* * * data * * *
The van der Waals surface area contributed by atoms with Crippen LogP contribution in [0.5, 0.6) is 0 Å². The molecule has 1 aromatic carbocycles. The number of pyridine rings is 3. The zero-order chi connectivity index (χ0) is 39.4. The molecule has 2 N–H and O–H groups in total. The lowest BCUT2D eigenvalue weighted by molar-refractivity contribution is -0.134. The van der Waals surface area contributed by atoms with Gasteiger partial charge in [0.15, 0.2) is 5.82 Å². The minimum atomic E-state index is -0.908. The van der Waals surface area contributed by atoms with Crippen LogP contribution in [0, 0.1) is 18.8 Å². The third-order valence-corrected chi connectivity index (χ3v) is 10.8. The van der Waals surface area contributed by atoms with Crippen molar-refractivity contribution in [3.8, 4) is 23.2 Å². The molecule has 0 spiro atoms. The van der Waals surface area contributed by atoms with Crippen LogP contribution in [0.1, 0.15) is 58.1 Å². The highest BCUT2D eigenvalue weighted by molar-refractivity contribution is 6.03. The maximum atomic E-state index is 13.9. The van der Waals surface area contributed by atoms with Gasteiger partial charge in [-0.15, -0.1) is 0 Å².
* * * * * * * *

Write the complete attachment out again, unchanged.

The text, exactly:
The van der Waals surface area contributed by atoms with Crippen LogP contribution in [0.5, 0.6) is 0 Å². The molecule has 1 aromatic carbocycles. The number of pyridine rings is 3. The zero-order chi connectivity index (χ0) is 39.4. The molecule has 2 N–H and O–H groups in total. The lowest BCUT2D eigenvalue weighted by molar-refractivity contribution is -0.134. The van der Waals surface area contributed by atoms with Gasteiger partial charge in [0.15, 0.2) is 5.82 Å². The minimum atomic E-state index is -0.908. The van der Waals surface area contributed by atoms with Crippen LogP contribution in [0, 0.1) is 18.8 Å². The third-order valence-corrected chi connectivity index (χ3v) is 10.8. The van der Waals surface area contributed by atoms with Crippen molar-refractivity contribution in [3.8, 4) is 23.2 Å². The molecule has 0 spiro atoms. The van der Waals surface area contributed by atoms with Crippen LogP contribution in [0.1, 0.15) is 58.1 Å². The highest BCUT2D eigenvalue weighted by molar-refractivity contribution is 6.03. The maximum atomic E-state index is 13.9. The van der Waals surface area contributed by atoms with Gasteiger partial charge in [-0.15, -0.1) is 0 Å².